characteristic of Saudi Arabian foreign policy and which has so ably
and conscientiously been maintained under your leadership. I am con-
fident that the United States will, for its part, continue to work closely
with Your Majesty’s Government for the solution of global economic
problems within a framework of cooperation between developed,
oil-producing and developing nations. The United States will also con-
tinue to work with Saudi Arabia as it pursues its efforts to bring about
further progress in this coming year toward our shared objective of a
just and lasting peace in the Middle East.
Source: Ford Library, National Security Adviser, Presidential Correspondence
with Foreign Leaders, Box 4, Saudi Arabia—King Khalid. No classification marking. Ford
sent a similar letter to UAE President Zayed on the same day. (Ibid., United Arab Emi-
rates—President Zayid bin Sultan al-Nuhayan) Scowcroft informed Ford in a December
29 memorandum that the Department of State recommended sending the letters. Scow-
croft concurred with the recommendation, noting: “This would be both a useful political
gesture, wrapping up the efforts we made to help the moderates hold the line at the Doha
meeting, and a further vehicle for reassuring both leaders of our respect and admiration
for the decision they took against the majority vote of OPEC.” (Ibid., NSC Middle East
and South Asian Affairs Staff: Convenience Files, Box 36, Middle East—Oil (7))
See Document 113.
October 1975–January 1977 403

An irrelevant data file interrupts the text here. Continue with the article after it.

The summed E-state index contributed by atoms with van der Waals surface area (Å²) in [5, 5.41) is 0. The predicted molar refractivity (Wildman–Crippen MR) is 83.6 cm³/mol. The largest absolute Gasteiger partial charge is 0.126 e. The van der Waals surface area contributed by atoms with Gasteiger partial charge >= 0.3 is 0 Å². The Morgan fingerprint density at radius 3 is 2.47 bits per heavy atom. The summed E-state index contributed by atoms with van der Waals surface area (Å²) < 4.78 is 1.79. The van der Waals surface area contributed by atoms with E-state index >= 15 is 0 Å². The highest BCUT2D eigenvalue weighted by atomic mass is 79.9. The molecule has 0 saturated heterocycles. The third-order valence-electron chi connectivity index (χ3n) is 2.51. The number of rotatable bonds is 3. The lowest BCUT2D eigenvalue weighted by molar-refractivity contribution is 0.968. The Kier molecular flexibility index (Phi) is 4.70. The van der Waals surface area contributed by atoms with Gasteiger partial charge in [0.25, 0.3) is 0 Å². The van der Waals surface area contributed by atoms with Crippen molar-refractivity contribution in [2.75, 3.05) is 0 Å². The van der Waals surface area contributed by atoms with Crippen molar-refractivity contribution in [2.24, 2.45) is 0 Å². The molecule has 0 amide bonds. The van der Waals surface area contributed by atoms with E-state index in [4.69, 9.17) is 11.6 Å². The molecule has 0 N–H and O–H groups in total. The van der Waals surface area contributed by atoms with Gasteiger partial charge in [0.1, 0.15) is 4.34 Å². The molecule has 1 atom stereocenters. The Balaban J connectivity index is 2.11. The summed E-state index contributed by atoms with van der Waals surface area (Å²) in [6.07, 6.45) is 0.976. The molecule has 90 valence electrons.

In closing, I wish to reaffirm my appreciation for Your Majesty’s
wise leadership and for the contributions which you and Your Maj-
esty’s Government have made to the enhancement of relations between
our two countries—a relationship of such immense importance to re-
gional and world peace and stability. May Your Majesty continue to
enjoy the fullest blessings of health, happiness and prosperity in the
With warm good wishes,
Gerald R. Ford
115. Briefing Memorandum From the Assistant Secretary of State
for Economic and Business Affairs (Katz) to Secretary of
Washington, January 3, 1977.
Preliminary Strategy for Dealing with the OPEC Price Increase
Our intensive diplomatic efforts prior to the Doha meeting
ably influenced the final OPEC price decision. As late as October, there
was a general expectation that prices would be increased on January 1
by about 15 percent.
Because of the Doha decision to establish a two-tier price regime, it
is impossible now to predict precisely at what level the price is likely to
stabilize during the first half of 1977. Nor is it certain that the eleven
producers, which decided on an immediate ten percent increase, will
go forward with their announced additional five percent in July. The
Saudis have moved promptly to increase production and appear to be
very serious in their determination to limit the price increase to 5 per-
cent. Increased Saudi production, along with the anticipated lower de-
mand for liftings because of the pre-Doha buildup of stocks, should put
considerable pressure on the other producers to lower their prices.
Some of the eleven are already considering how they could lower their
effective price by altering their credit terms and quality and transporta-
tion differentials. On the other hand, the eleven will undoubtedly
Source: National Archives, RG 59, Central Foreign Policy Files, P770013–0590.
Confidential. Drafted by Creekmore on December 30.